There are two Americas. One boasts solid families, well-paying jobs, safe homes, and good education. The other has children raised by one parent, poor neighborhoods, crime, and low-paying jobs. What has caused the divide? In this penetrating study, James Q. Wilson argues that the answer lies in the importance of marriage and the devastating effects of divorce and cohabitation.
Wilson's meticulous research shows how the erosion of family life has damaged children's futures, leading to school dropouts, teenage pregnancy, and a greater likelihood of emotional problems, drug use, and criminal activity. With precision and persuasiveness, he reveals the sources of today's crisis -- from the glittering ideals of the Enlightenment to the shameful practice of American slavery -- while also offering bold solutions. Incisive, intelligent, and thought-provoking, The Marriage Problem is a clarion call to rebuild the family, and society, by returning a solid marital structure to its core.
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James Q. Wilson is the former James Collins Professor of Management at UCLA and Shattuck Professor of Government at Harvard. He is the author of several books, including The Moral Sense, and has served on a number of national commissions concerned with public policy. He currently lectures at Pepperdine University.From Booklist:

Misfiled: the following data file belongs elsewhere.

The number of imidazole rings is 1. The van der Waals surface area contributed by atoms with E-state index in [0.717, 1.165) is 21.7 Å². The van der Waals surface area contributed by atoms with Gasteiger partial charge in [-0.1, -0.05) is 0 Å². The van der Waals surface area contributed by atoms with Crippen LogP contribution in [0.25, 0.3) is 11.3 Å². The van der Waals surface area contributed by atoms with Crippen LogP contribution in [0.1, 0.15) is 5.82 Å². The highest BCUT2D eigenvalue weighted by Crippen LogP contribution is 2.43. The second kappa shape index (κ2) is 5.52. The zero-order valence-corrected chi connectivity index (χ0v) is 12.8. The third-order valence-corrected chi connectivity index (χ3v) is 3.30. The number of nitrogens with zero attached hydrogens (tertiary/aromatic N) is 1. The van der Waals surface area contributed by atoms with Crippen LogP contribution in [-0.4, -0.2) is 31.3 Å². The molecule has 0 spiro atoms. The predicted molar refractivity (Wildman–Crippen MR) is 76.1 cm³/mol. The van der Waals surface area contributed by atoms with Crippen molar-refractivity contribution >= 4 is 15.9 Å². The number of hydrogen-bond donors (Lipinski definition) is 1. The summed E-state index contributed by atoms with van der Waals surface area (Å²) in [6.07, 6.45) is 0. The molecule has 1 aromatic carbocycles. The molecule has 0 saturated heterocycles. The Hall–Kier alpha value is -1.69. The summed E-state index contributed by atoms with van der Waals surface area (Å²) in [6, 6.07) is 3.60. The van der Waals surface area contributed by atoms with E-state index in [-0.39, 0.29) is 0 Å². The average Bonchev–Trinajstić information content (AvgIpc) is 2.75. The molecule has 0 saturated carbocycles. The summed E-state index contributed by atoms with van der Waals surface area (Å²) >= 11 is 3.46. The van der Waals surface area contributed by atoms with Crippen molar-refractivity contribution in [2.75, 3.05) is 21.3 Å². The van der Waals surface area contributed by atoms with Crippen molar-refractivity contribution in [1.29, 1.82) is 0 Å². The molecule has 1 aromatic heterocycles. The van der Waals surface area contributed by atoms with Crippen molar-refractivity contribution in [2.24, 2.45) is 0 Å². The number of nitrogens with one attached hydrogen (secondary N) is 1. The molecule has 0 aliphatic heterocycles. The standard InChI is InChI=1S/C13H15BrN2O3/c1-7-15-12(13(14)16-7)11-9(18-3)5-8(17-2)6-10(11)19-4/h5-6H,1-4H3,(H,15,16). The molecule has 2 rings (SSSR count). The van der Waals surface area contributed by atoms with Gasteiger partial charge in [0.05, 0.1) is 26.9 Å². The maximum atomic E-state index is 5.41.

*Starred Review* Justly renowned for his gift for converting opaque sociology into lucid arguments, Wilson here ponders the cultural dynamics of America's remarkable retreat from wedlock. Though some have blamed the nation's epidemics of divorce and illegitimacy on the tumultuous1960s, Wilson probes much deeper. His careful scholarship uncovers the subtle ways in which ancient African kinship patterns still affect social life in the inner city and illuminates the legal traditions that turned eighteenth-century philosophizing into twentieth-century divorce statutes. But Wilson aims to explain not only how marriage has lost strength in modern America but also why that loss matters. With a raft of recent studies, he shows that once a society loses the anchorage of wedlock, riptides begin to pull entire communities into alienation and despair. Wilson particularly laments the suffering of children exposed to poverty and emotional confusion by the disintegration of their families. And it is precisely because the toll of family dissolution has run so high that Wilson challenges his readers to join in the search for ways to renew wedlock. That renewal, he makes clear, will require more than legislative finesse by shrewd lawmakers; it will require a profound shift in the entire culture. Wilson's sobering analysis will help spark the kind of public discussions that often presage such a shift. Bryce Christensen
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